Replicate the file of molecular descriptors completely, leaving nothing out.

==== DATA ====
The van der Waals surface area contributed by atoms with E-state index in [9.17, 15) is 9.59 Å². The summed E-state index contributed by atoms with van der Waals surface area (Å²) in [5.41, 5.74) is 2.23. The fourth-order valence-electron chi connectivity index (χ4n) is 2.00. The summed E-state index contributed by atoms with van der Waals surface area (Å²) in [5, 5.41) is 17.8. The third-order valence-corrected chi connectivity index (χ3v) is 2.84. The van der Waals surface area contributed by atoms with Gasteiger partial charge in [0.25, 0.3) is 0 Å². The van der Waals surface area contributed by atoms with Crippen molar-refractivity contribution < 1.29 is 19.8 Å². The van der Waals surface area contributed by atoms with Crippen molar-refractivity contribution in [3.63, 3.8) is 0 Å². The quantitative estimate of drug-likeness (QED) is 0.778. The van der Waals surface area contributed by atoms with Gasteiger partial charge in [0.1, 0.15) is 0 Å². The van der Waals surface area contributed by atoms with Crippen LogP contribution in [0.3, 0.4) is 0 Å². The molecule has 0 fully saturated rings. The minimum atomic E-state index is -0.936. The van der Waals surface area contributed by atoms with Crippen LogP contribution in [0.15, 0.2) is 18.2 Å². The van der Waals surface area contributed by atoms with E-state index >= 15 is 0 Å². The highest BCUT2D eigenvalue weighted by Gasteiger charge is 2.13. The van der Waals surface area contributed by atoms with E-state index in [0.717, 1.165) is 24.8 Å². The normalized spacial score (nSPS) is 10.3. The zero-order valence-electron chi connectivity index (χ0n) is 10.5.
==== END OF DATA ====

The van der Waals surface area contributed by atoms with E-state index in [9.17, 15) is 9.59 Å². The summed E-state index contributed by atoms with van der Waals surface area (Å²) in [5.41, 5.74) is 2.23. The fourth-order valence-electron chi connectivity index (χ4n) is 2.00. The summed E-state index contributed by atoms with van der Waals surface area (Å²) in [5, 5.41) is 17.8. The third-order valence-corrected chi connectivity index (χ3v) is 2.84. The van der Waals surface area contributed by atoms with Gasteiger partial charge in [0.25, 0.3) is 0 Å². The van der Waals surface area contributed by atoms with Crippen molar-refractivity contribution < 1.29 is 19.8 Å². The van der Waals surface area contributed by atoms with Crippen molar-refractivity contribution in [3.63, 3.8) is 0 Å². The quantitative estimate of drug-likeness (QED) is 0.778. The van der Waals surface area contributed by atoms with Gasteiger partial charge in [0.1, 0.15) is 0 Å². The van der Waals surface area contributed by atoms with Crippen LogP contribution in [0.3, 0.4) is 0 Å². The molecule has 0 fully saturated rings. The minimum atomic E-state index is -0.936. The van der Waals surface area contributed by atoms with Crippen LogP contribution in [0.15, 0.2) is 18.2 Å². The van der Waals surface area contributed by atoms with E-state index >= 15 is 0 Å². The highest BCUT2D eigenvalue weighted by Gasteiger charge is 2.13. The van der Waals surface area contributed by atoms with E-state index in [0.717, 1.165) is 24.8 Å². The normalized spacial score (nSPS) is 10.3. The zero-order valence-electron chi connectivity index (χ0n) is 10.5.